It’s time for civil disobedience

I was questioned under caution! Not in gloomy cellar, without blinding projectors like in movies, without Shin Bet.

Beit Hanina demolition (photo credit: Meir Margalit)
Beit Hanina demolition
(photo credit: Meir Margalit)
I was questioned under caution! Not in a gloomy cellar, without blinding projectors like in the movies, and without Shin Bet (Israel Security Agency) interrogators who shouted and caressed alternately.
The questioning was conducted by officials from the Interior Ministry’s Construction Inspection Unit in Jerusalem. The suspicion – “illegal construction” that I allegedly carried out in east Jerusalem, and on more than one occasion.
I was reasonably treated, and was even offered a drink, but it was a charged situation – such construction is a criminal offense. In the corridors of the Interior Ministry’s Construction Inspection Unit in Jerusalem are quite a few officials who consider me a thorn in their side, and who deeply long to convict me of criminal offenses. I arrived for questioning with some curiosity that remained unsatisfied, because ultimately I couldn’t say if I got polite treatment because I’m a “public figure,” or whether Palestinians summoned questioning are similarly treated.
Whatever the case, I’m accused of direct involvement in illegal construction in east Jerusalem, of buildings that had previously been demolished by the Interior Ministry due to the lack of a permit. The investigation’s goal was to assemble a case that the attorney- general will file against me at some point.
I knew it was coming. For years I’ve been active in the Israeli Committee Against House Demolitions, and involved in rebuilding homes that the state demolishes. The number of buildings that we’ve helped rebuild is countless, both inside Israel’s borders and in the Occupied Territories.
What’s certain is that in the 15 years of ICAHD’s existence the number of buildings exceeds a thousand. We never concealed our activities, or acted like an “underground” movement.
Nor did we hide behind false presentations like Gush Emunim’s “archaeological camp.”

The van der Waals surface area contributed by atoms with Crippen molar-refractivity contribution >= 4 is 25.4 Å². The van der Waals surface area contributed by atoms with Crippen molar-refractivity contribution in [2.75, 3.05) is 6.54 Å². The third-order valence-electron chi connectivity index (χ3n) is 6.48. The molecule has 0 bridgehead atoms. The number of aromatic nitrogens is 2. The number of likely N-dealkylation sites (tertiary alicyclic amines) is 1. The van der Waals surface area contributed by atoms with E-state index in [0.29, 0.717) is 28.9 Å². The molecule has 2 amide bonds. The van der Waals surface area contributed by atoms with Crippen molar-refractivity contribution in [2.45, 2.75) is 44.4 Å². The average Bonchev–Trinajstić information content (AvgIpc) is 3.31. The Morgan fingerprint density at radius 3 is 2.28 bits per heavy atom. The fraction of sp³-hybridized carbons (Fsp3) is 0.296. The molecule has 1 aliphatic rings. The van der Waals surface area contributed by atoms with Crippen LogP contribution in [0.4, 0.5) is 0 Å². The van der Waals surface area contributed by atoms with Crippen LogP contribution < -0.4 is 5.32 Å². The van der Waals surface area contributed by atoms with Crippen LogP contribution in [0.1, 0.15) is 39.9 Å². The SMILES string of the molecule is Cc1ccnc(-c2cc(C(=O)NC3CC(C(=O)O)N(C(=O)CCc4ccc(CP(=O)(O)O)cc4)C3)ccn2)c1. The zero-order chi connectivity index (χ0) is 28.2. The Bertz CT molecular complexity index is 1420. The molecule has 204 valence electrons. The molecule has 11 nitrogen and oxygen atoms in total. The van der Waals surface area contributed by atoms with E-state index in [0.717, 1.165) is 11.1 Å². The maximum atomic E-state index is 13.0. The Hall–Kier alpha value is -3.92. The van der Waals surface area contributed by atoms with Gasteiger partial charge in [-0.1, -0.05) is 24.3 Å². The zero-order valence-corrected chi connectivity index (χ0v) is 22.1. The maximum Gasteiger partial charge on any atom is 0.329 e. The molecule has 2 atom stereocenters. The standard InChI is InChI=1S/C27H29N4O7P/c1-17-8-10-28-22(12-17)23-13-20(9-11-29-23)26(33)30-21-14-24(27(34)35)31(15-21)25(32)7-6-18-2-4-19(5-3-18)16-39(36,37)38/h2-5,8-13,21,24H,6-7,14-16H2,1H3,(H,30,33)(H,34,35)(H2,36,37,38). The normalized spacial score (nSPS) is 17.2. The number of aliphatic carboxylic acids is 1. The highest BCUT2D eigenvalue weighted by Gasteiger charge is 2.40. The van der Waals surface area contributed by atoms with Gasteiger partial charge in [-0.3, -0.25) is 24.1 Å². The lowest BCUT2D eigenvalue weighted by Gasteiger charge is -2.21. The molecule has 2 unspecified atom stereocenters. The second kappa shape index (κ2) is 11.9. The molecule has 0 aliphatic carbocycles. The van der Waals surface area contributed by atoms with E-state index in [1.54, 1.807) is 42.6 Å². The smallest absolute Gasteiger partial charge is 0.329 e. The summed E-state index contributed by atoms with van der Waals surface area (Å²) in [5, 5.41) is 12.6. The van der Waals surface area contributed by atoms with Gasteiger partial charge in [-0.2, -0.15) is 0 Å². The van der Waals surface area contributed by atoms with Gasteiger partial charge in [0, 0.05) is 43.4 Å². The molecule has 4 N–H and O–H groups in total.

We always acted openly, uprightly, and not for philanthropic reasons.
We are motivated by a combination of political, conscience- led considerations to express our civil disobedience against a phenomenon we consider an act of oppression, and our absolute denial of Israel’s right to demolish homes in the Occupied Territories.
A succession of Israeli governments have pushed the peace camp to the margins, and now moral people must make conscience- driven decisions. Seeing the massive and daily trampling of human rights in the Occupied Territories, we needed more than demonstrations which, while permitted, are devoid of power, and largely became efforts to let off steam but not much more.
The state crosses red lines daily, having lost the little shame it once had, ever since pathetic figures like Liberman and his ilk came to power. In the current patently immoral situation, people of conscience must take an active position. As the saying goes: “when people disappear, you must be a human being,” and we try to stay human in circumstances when humanity is becoming a rare item.
At this time when a black flag flies over us, civil disobedience is the only option available to people of conscience, anywhere and in whatever sphere.
Each and every one must do their best to stand up and say “no more.” There are things that a decent person must refuse to do, and rules that moral individuals must break even when they’re liable to pay the price.
Indeed, civil disobedience actions are performed every day – activists who enter areas of the Palestinian Authority that Israelis are forbidden to enter and meet Palestinian peace activists; youngsters who refuse military service on grounds of conscience; women who bring Palestinian girls to Israel to see for once in their lives what “the sea really looks like”; former combatants who break their silence and report on the army’s violence in the Territories; and a range of actions designed to erode the occupation’s foundations from within.
In his book The Colonizer and the Colonized, Albert Memmi writes – “Some are surprised by the occupiers’ violence against those who endanger the occupation because opponents of the occupation threaten all the values it purports to represent.”
And that explains exactly what underlies the McCarthyist campaign now being waged against us.
Facing the indifferent establishment that knows no limits, sane people have formed a movement that is digging beneath the occupation’s foundations and damaging the legitimacy it ascribes to itself.
Against the trampling of human rights throughout Israel, the answer is non-compliance.
When the country demands discipline, we refuse to be disciplined, and state out loud our refusal to show loyalty to a state that acts in this way. That is how we retain our humanity.
Historians will one day be able to say that in dark days, when Israel acted like the worst countries in the world, there was a handful of activists who went against the current, stayed sane and saved it from ruin.
And that’s how we’ll prepare the ground for better times, because the murky right-wing wave will not endure. When it declines, we can raise our heads and rebuild the ruins left by the rampaging Right. And by the way – we didn’t invent this – the Prophets Jeremiah and Isaiah said so long before us.
The writer, who has a PhD and was active in the Israel Committee Against House Demolitions, is a member of the Jerusalem City Council for Meretz and currently holds the east Jerusalem portfolio in the municipality. He was recently interrogated by the Ministry of Interior for re-building demolished houses for Palestinians in east Jerusalem without a license.